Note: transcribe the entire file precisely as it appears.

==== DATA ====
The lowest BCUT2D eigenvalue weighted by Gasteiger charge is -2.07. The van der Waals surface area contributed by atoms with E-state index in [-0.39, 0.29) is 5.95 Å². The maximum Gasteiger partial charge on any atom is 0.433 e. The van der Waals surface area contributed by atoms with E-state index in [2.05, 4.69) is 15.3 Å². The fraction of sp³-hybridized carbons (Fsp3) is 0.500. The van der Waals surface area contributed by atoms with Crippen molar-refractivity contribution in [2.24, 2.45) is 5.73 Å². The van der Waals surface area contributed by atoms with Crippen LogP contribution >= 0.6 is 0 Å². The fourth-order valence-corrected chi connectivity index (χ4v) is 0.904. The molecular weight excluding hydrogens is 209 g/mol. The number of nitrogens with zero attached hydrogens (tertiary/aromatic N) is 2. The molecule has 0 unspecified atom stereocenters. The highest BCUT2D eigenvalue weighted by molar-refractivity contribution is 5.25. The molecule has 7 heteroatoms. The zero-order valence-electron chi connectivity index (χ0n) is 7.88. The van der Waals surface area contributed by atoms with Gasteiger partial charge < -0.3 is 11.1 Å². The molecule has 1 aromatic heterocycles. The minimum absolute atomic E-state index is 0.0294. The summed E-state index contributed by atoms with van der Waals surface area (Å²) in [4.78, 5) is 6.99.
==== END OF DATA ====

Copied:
The lowest BCUT2D eigenvalue weighted by Gasteiger charge is -2.07. The van der Waals surface area contributed by atoms with E-state index in [-0.39, 0.29) is 5.95 Å². The maximum Gasteiger partial charge on any atom is 0.433 e. The van der Waals surface area contributed by atoms with E-state index in [2.05, 4.69) is 15.3 Å². The fraction of sp³-hybridized carbons (Fsp3) is 0.500. The van der Waals surface area contributed by atoms with Crippen molar-refractivity contribution in [2.24, 2.45) is 5.73 Å². The van der Waals surface area contributed by atoms with Crippen LogP contribution >= 0.6 is 0 Å². The fourth-order valence-corrected chi connectivity index (χ4v) is 0.904. The molecular weight excluding hydrogens is 209 g/mol. The number of nitrogens with zero attached hydrogens (tertiary/aromatic N) is 2. The molecule has 0 unspecified atom stereocenters. The highest BCUT2D eigenvalue weighted by molar-refractivity contribution is 5.25. The molecule has 7 heteroatoms. The zero-order valence-electron chi connectivity index (χ0n) is 7.88. The van der Waals surface area contributed by atoms with Gasteiger partial charge < -0.3 is 11.1 Å². The molecule has 1 aromatic heterocycles. The minimum absolute atomic E-state index is 0.0294. The summed E-state index contributed by atoms with van der Waals surface area (Å²) in [4.78, 5) is 6.99.